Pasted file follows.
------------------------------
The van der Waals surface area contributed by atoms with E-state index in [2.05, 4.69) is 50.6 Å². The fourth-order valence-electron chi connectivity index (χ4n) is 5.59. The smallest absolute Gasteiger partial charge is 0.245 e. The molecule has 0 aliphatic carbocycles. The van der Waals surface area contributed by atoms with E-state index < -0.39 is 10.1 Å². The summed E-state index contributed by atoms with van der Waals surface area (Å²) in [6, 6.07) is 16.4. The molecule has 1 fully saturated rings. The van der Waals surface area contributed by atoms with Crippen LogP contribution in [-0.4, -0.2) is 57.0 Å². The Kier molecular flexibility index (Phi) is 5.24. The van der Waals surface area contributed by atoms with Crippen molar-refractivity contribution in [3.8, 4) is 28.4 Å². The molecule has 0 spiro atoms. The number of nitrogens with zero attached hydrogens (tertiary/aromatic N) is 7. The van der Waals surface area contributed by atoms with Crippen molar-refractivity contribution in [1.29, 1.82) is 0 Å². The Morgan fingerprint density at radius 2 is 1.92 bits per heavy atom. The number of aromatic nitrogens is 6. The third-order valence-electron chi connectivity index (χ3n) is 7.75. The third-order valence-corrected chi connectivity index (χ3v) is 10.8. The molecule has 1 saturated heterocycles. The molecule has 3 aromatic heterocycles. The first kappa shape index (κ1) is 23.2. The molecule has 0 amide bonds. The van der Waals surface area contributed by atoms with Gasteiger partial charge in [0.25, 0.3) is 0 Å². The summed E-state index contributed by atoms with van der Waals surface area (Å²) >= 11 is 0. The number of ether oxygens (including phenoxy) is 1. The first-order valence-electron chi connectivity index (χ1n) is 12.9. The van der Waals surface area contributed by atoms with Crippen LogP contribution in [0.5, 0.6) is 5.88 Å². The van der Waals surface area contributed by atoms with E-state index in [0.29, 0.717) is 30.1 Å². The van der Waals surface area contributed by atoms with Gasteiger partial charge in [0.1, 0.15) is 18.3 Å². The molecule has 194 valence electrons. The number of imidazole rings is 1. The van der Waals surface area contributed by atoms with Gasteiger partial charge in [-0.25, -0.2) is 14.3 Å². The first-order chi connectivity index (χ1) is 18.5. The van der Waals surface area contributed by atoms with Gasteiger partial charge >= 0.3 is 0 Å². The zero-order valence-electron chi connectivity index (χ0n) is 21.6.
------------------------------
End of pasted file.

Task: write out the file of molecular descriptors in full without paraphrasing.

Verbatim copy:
The van der Waals surface area contributed by atoms with E-state index in [2.05, 4.69) is 50.6 Å². The fourth-order valence-electron chi connectivity index (χ4n) is 5.59. The smallest absolute Gasteiger partial charge is 0.245 e. The molecule has 0 aliphatic carbocycles. The van der Waals surface area contributed by atoms with E-state index < -0.39 is 10.1 Å². The summed E-state index contributed by atoms with van der Waals surface area (Å²) in [6, 6.07) is 16.4. The molecule has 1 fully saturated rings. The van der Waals surface area contributed by atoms with Crippen LogP contribution in [-0.4, -0.2) is 57.0 Å². The Kier molecular flexibility index (Phi) is 5.24. The van der Waals surface area contributed by atoms with Crippen molar-refractivity contribution in [3.8, 4) is 28.4 Å². The molecule has 0 spiro atoms. The number of nitrogens with zero attached hydrogens (tertiary/aromatic N) is 7. The van der Waals surface area contributed by atoms with Crippen molar-refractivity contribution in [1.29, 1.82) is 0 Å². The Morgan fingerprint density at radius 2 is 1.92 bits per heavy atom. The number of aromatic nitrogens is 6. The third-order valence-electron chi connectivity index (χ3n) is 7.75. The third-order valence-corrected chi connectivity index (χ3v) is 10.8. The molecule has 1 saturated heterocycles. The molecule has 3 aromatic heterocycles. The first kappa shape index (κ1) is 23.2. The molecule has 0 amide bonds. The van der Waals surface area contributed by atoms with Gasteiger partial charge in [0.25, 0.3) is 0 Å². The summed E-state index contributed by atoms with van der Waals surface area (Å²) >= 11 is 0. The number of ether oxygens (including phenoxy) is 1. The first-order valence-electron chi connectivity index (χ1n) is 12.9. The van der Waals surface area contributed by atoms with Crippen LogP contribution in [0.5, 0.6) is 5.88 Å². The van der Waals surface area contributed by atoms with E-state index in [0.29, 0.717) is 30.1 Å². The van der Waals surface area contributed by atoms with Gasteiger partial charge in [0.1, 0.15) is 18.3 Å². The molecule has 194 valence electrons. The number of imidazole rings is 1. The van der Waals surface area contributed by atoms with Gasteiger partial charge in [-0.25, -0.2) is 14.3 Å². The first-order chi connectivity index (χ1) is 18.5. The van der Waals surface area contributed by atoms with Gasteiger partial charge >= 0.3 is 0 Å². The zero-order valence-electron chi connectivity index (χ0n) is 21.6.